This (and similar projects like GnuSense or whatever it is precisely called) are useful as benchmarks. They provide something to give to OEMs who want to demonstrate that they really and truly support Free Software, with all the asterisks and gray areas removed.
If a few years from now we reach a point where new hardware routinely works in Linux without proprietary blobs, that would be a very valid thing to celebrate, and folks like these would deserve a lot of credit.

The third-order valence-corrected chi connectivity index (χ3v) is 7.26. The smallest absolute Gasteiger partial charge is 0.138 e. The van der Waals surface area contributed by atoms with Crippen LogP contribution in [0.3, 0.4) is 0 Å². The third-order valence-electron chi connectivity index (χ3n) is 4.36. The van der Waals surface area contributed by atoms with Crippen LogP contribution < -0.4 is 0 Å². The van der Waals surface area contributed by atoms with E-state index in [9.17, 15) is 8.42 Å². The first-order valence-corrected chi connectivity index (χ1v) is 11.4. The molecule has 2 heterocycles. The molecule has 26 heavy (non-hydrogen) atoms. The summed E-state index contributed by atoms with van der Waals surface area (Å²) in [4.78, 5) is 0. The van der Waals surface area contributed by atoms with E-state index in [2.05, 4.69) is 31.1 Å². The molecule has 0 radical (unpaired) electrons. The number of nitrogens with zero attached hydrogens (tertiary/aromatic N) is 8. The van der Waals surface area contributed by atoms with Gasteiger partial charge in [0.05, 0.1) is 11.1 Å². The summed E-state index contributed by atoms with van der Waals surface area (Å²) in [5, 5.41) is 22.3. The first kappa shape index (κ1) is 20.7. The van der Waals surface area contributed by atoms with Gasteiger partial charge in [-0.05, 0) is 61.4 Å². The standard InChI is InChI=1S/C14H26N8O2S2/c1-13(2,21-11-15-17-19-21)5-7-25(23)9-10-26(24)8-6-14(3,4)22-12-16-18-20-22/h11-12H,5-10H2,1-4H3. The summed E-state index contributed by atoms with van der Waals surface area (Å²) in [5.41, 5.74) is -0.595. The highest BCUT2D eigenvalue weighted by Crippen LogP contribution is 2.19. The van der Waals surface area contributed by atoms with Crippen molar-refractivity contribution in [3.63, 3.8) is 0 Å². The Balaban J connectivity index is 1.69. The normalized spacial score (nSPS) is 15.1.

I agree that "Linux-libre" doesn't make a lot of sense for ordinary users. As another poster pointed out, it will only run on compliant hardware, in which case the proprietary blobs in the standard kernel would never have been loaded anyway.